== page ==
Now, Young writes, "The best, current corollary we have to the dizzying delight of Barnum's many humbugs may be reality television. There, too, we can see a promised spectacle implied as real that quickly turns out to be staged."

We know it's not real, he notes, but we don't want to know. "?'You're fake' is the biggest insult a contestant can launch at another on reality TV because the whole staged endeavor might topple if anyone ever noticed there are script supervisors."

Not that our more high-falutin arts don't boast their share of bunk. Many of America's greatest writers have been intrigued by it. Herman Melville's novel The Confidence-Man gave us the term "con man," and Mark Twain's hoaxers range from Tom Sawyer and his fence-painting grift to Huck Finn's shameless pals the Duke and the Dauphin. Edgar Allan Poe called hoaxes "diddles" and wrote several himself, as well as an essay titled "Diddling Considered as One of the Exact Sciences."

One landmark literary hoax was author Clifford Irving's entirely fake 1972 "autobiography" of reclusive billionaire Howard Hughes. Claiming he was co-writing the book with the eccentric Hughes, Irving extracted hundreds of thousands of dollars from his eager publisher before the whole thing collapsed. (Irving's mistress found out he had been cheating on her and blew the whistle.)

Young writes, "As an enigma, Hughes was the perfect subject but also the perfect cover."

Irving also brought special skills to the task: He had written a previous (legit) book about a famous art forger and knew how to make a trail of bread crumbs. "Irving exploited Barnum's trick of allowing everyone to be an expert by regularly giving the book's publishers, lawyers, agents, and editors occasion to feel they themselves had verified a piece of information. ... Repeating a lie in two different places would count as verification."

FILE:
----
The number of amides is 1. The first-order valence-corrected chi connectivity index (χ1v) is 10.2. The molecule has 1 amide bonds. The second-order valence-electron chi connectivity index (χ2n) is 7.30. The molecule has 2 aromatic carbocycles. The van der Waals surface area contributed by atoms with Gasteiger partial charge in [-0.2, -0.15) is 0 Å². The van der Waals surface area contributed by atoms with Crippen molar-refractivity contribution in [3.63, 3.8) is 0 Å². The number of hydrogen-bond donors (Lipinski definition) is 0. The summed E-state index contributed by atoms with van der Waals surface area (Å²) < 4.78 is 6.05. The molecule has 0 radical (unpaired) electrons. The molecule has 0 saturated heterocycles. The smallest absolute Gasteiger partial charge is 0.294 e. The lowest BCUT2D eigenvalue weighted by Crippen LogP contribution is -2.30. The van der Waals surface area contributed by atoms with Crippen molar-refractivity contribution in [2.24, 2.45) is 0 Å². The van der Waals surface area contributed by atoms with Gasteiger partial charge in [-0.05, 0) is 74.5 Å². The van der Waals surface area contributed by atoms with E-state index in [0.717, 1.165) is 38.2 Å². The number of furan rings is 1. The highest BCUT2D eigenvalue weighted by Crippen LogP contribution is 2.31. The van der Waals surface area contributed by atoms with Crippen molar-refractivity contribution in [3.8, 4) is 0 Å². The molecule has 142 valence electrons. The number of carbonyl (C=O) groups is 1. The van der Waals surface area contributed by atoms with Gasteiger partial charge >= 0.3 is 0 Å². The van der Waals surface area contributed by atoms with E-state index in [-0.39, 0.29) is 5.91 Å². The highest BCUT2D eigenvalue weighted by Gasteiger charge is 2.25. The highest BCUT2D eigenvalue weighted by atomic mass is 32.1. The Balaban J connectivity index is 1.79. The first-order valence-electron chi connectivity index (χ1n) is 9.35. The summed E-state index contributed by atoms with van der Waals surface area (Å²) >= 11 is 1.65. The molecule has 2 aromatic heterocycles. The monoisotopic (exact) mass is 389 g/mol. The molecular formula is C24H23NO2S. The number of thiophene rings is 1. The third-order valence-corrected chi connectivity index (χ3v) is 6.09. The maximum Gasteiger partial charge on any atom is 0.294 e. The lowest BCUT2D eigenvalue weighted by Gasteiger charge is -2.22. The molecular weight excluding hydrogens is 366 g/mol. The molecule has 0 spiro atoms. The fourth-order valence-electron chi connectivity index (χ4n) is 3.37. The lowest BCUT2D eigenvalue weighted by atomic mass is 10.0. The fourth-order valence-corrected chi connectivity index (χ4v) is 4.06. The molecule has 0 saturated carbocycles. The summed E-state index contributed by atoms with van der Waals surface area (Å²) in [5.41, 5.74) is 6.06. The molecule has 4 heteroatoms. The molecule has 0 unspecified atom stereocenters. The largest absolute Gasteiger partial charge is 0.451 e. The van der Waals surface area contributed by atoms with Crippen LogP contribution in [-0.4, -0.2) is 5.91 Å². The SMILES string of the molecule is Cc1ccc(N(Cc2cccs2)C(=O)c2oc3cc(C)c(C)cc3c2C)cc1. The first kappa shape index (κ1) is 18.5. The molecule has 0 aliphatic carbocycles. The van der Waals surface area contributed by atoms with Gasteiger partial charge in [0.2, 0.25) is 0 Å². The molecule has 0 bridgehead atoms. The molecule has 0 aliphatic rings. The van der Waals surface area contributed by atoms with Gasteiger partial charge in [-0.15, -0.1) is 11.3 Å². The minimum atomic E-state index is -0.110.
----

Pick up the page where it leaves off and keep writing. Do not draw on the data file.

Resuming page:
Making up memoirs

Young devotes many pages to recent literary hoaxes, particularly bogus memoirs. "Memoir is a form under siege," he writes. "Though fetishizing the truth, the memoir is not in fact particularly interested in it. ... the contemporary memoir's chief note is tragic, the 'shock' of a hard-knock life substituting for its lessons."

Cases in point include James Frey's infamous A Million Little Pieces, for which he was dragged on the air by Oprah Winfrey, and the strange case of JT LeRoy. Both Frey and LeRoy wrote addiction-porn memoirs, but the latter added a fillip: He didn't exist.

"In the elaborate case of JT LeRoy," Young writes, "it was a woman named Laura Albert who became a multitude, portraying a prodigy who, the story went, had endured an almost unspeakable childhood, including abuse and neglect and prostitution. The boy named LeRoy had not only survived but also managed to write three books inspired by his life, charming the literary establishment and becoming an outsider hero."

Albert had written the books herself and posed as the author for phone interviews. When she needed a real live LeRoy for interviews and book parties, she added a gender-bending twist, recruiting her sister-in-law to play the part.

A scam can't get off the ground without media exposure, and the media can be taken in, too — and sometimes journalists commit the hoaxes themselves. Young writes about the 1835 Moon Hoax, a sensational series of stories about an astronomer who built a new kind of telescope in remote southern Africa and was able to see the surface of the moon, which was populated by different races (of course) of bat-people and other oddities. The astronomer was real, everything else was bogus — and it was all concocted by Richard Adams Locke, editor of the Sun newspaper, as a sales booster.

Young looks at more recent cases like those of reporters Janet Cooke, Jayson Blair and Stephen Glass, who all fabricated stories, fooling top newspapers and magazines that published their work before they were unmasked and disgraced.